New Orleans

Welcome to New Orleans

"The only city in Europe that Americans can drive to" is a saying that only hints at New Orleans' unique character, a cross-pollination of French, Spanish, Native American, Afro-American and Southern cultures that can truly be called Creole.

Out of this rich cultural gumbo came the jazz sound of New Orleans' sons like Louis Armstrong and Sidney Bechet, the Delta blues music of the Mississippi, the rich baritone of the New Orleans-style hot brass band, the rhythm 'n' blues of Fats Domino, and the zydeco folk music of French-speaking Cajun country. Music flows through the city's metaphorical veins as forcefully as it blasts from the windows of its bars. Continually innovating, it is now home to Southern hip-hop and the staccato, ghetto sound of bounce music.

Called the Crescent City or just Nola, this is a hub of enjoyment and excess, a highly-regarded Louisiana cuisine of rich étouffée sauces and world-famous oysters and crawfish, easy days and long, long nights - the 24-hour bar is nothing new or unusual here, and the lack of enthusiasm for upholding Prohibition laws gave rise to the city's nickname as 'one Big (speak)Easy'.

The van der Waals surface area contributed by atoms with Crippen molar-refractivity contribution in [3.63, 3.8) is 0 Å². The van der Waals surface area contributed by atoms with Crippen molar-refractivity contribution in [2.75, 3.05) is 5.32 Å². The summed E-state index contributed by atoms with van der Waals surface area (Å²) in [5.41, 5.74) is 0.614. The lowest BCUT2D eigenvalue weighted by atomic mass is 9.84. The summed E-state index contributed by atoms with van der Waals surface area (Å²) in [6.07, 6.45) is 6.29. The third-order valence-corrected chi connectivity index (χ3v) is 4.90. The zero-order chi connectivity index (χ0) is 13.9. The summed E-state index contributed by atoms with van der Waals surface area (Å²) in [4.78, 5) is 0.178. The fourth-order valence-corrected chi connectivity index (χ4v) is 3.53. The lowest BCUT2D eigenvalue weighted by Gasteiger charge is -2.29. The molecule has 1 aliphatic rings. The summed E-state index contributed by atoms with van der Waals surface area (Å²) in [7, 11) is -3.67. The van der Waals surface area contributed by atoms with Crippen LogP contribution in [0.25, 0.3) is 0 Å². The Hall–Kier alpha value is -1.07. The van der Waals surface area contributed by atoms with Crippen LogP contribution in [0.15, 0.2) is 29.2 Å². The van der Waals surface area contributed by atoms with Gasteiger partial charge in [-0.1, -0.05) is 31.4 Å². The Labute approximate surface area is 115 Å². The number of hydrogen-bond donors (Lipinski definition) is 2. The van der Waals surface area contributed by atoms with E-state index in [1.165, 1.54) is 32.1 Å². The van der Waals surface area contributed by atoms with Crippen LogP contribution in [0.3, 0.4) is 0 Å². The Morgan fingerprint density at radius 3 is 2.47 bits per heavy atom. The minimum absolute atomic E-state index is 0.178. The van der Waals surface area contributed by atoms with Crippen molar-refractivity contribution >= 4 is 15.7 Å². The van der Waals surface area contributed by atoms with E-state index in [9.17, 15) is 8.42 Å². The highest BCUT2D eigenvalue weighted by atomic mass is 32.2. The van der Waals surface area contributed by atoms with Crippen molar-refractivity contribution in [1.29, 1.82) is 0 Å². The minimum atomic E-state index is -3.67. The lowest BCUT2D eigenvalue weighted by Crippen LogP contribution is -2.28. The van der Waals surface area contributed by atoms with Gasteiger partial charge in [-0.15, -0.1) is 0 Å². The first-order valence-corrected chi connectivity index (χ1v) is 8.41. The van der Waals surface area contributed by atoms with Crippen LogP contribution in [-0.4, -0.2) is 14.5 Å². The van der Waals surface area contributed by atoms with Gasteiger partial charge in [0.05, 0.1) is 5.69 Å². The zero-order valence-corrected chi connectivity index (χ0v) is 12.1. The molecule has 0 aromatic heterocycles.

Modern New Orleans is a city of great contrasts: historic and modern, conservative and liberal, rich and poor, black and white. The out-of-state licence plates and visitors who never left say much about the Crescent City's infectious spirit, because while the French Quarter does indeed feel European, life here can feel more like the Caribbean. Come and see for yourself - but don't make too many future plans, because you may just have to change them.

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Quick facts

  • Inhabitants in United States:
    306 million
  • Inhabitants in New Orleans:
    approximately 344,000 (1.17 million metro area)
  • Official language
  • Currency
    US dollar
  • Time zone
  • Emergency number
  • Constitution
  • Country phone code
  • Country code
  • Local transportation
    Streetcar, bus, taxi